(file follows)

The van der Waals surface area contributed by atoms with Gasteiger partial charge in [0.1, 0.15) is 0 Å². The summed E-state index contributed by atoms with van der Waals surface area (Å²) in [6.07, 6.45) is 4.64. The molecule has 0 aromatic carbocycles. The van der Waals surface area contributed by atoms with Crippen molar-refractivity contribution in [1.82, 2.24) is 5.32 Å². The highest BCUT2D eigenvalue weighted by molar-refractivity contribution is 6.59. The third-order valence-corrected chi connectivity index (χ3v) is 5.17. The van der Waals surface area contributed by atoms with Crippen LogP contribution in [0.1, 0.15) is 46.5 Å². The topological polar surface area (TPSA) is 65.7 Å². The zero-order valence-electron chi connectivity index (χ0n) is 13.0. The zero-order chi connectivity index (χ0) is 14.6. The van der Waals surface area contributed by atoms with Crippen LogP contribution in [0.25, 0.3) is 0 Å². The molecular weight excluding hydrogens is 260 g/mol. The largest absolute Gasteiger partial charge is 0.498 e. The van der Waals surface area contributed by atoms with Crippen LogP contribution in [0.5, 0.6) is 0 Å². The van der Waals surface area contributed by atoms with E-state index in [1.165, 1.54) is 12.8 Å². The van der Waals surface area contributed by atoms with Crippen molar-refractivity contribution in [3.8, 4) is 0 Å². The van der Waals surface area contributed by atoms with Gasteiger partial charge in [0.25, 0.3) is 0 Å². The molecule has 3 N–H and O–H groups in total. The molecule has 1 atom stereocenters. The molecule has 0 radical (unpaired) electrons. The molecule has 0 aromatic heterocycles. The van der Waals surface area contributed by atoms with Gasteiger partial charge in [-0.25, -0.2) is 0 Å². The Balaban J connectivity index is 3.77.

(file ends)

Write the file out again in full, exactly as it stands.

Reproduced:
The van der Waals surface area contributed by atoms with Gasteiger partial charge in [0.1, 0.15) is 0 Å². The summed E-state index contributed by atoms with van der Waals surface area (Å²) in [6.07, 6.45) is 4.64. The molecule has 0 aromatic carbocycles. The van der Waals surface area contributed by atoms with Crippen molar-refractivity contribution in [1.82, 2.24) is 5.32 Å². The highest BCUT2D eigenvalue weighted by molar-refractivity contribution is 6.59. The third-order valence-corrected chi connectivity index (χ3v) is 5.17. The van der Waals surface area contributed by atoms with Crippen LogP contribution in [0.1, 0.15) is 46.5 Å². The topological polar surface area (TPSA) is 65.7 Å². The zero-order valence-electron chi connectivity index (χ0n) is 13.0. The zero-order chi connectivity index (χ0) is 14.6. The van der Waals surface area contributed by atoms with Crippen LogP contribution in [0.25, 0.3) is 0 Å². The molecular weight excluding hydrogens is 260 g/mol. The largest absolute Gasteiger partial charge is 0.498 e. The van der Waals surface area contributed by atoms with Crippen LogP contribution in [0.5, 0.6) is 0 Å². The van der Waals surface area contributed by atoms with E-state index in [1.165, 1.54) is 12.8 Å². The van der Waals surface area contributed by atoms with Crippen molar-refractivity contribution in [3.8, 4) is 0 Å². The van der Waals surface area contributed by atoms with Gasteiger partial charge in [0.25, 0.3) is 0 Å². The molecule has 3 N–H and O–H groups in total. The molecule has 1 atom stereocenters. The molecule has 0 radical (unpaired) electrons. The molecule has 0 aromatic heterocycles. The van der Waals surface area contributed by atoms with Gasteiger partial charge in [-0.25, -0.2) is 0 Å². The Balaban J connectivity index is 3.77.